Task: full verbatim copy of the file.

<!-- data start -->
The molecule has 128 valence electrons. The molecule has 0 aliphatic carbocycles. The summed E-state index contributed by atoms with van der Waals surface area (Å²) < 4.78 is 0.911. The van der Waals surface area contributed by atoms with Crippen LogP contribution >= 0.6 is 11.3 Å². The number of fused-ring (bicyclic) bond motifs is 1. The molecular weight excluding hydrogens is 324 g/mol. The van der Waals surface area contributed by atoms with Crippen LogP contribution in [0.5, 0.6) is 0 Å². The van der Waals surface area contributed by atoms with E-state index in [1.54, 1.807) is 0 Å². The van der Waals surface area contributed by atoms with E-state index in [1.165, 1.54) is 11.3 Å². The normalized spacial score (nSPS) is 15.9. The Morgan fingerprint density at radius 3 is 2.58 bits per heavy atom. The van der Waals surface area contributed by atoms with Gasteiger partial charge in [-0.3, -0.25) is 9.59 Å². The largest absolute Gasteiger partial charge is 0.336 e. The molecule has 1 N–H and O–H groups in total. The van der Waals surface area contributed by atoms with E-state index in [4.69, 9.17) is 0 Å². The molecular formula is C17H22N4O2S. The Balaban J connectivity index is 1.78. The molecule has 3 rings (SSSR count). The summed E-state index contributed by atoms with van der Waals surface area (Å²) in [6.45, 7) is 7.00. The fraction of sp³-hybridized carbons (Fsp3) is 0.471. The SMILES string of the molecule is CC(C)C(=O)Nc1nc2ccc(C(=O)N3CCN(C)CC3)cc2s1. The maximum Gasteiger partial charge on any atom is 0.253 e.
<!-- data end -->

The molecule has 128 valence electrons. The molecule has 0 aliphatic carbocycles. The summed E-state index contributed by atoms with van der Waals surface area (Å²) < 4.78 is 0.911. The van der Waals surface area contributed by atoms with Crippen LogP contribution >= 0.6 is 11.3 Å². The number of fused-ring (bicyclic) bond motifs is 1. The molecular weight excluding hydrogens is 324 g/mol. The van der Waals surface area contributed by atoms with Crippen LogP contribution in [0.5, 0.6) is 0 Å². The van der Waals surface area contributed by atoms with E-state index in [1.54, 1.807) is 0 Å². The van der Waals surface area contributed by atoms with E-state index in [1.165, 1.54) is 11.3 Å². The normalized spacial score (nSPS) is 15.9. The Morgan fingerprint density at radius 3 is 2.58 bits per heavy atom. The van der Waals surface area contributed by atoms with Gasteiger partial charge in [-0.3, -0.25) is 9.59 Å². The largest absolute Gasteiger partial charge is 0.336 e. The molecule has 1 N–H and O–H groups in total. The van der Waals surface area contributed by atoms with E-state index in [4.69, 9.17) is 0 Å². The molecular formula is C17H22N4O2S. The Balaban J connectivity index is 1.78. The molecule has 3 rings (SSSR count). The summed E-state index contributed by atoms with van der Waals surface area (Å²) in [6.45, 7) is 7.00. The fraction of sp³-hybridized carbons (Fsp3) is 0.471. The SMILES string of the molecule is CC(C)C(=O)Nc1nc2ccc(C(=O)N3CCN(C)CC3)cc2s1. The maximum Gasteiger partial charge on any atom is 0.253 e.